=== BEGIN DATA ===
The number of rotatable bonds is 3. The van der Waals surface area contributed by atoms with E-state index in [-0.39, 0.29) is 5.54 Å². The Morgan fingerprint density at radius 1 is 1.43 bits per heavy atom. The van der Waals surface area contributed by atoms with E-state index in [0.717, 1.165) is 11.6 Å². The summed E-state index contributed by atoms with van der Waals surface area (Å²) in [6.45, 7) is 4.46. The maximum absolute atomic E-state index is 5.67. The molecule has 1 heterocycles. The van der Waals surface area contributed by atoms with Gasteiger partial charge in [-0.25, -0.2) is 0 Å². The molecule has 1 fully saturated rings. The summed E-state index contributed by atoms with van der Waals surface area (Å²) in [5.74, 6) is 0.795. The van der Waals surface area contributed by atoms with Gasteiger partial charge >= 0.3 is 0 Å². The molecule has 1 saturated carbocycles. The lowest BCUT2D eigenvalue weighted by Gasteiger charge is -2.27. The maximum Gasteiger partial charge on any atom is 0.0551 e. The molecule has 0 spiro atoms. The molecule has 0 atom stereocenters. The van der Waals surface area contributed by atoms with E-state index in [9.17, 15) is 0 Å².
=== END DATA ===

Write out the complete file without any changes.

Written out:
The number of rotatable bonds is 3. The van der Waals surface area contributed by atoms with E-state index in [-0.39, 0.29) is 5.54 Å². The Morgan fingerprint density at radius 1 is 1.43 bits per heavy atom. The van der Waals surface area contributed by atoms with E-state index in [0.717, 1.165) is 11.6 Å². The summed E-state index contributed by atoms with van der Waals surface area (Å²) in [6.45, 7) is 4.46. The maximum absolute atomic E-state index is 5.67. The molecule has 1 heterocycles. The van der Waals surface area contributed by atoms with Gasteiger partial charge in [-0.25, -0.2) is 0 Å². The molecule has 1 fully saturated rings. The summed E-state index contributed by atoms with van der Waals surface area (Å²) in [5.74, 6) is 0.795. The van der Waals surface area contributed by atoms with Gasteiger partial charge >= 0.3 is 0 Å². The molecule has 1 saturated carbocycles. The lowest BCUT2D eigenvalue weighted by Gasteiger charge is -2.27. The maximum Gasteiger partial charge on any atom is 0.0551 e. The molecule has 0 spiro atoms. The molecule has 0 atom stereocenters. The van der Waals surface area contributed by atoms with E-state index in [9.17, 15) is 0 Å².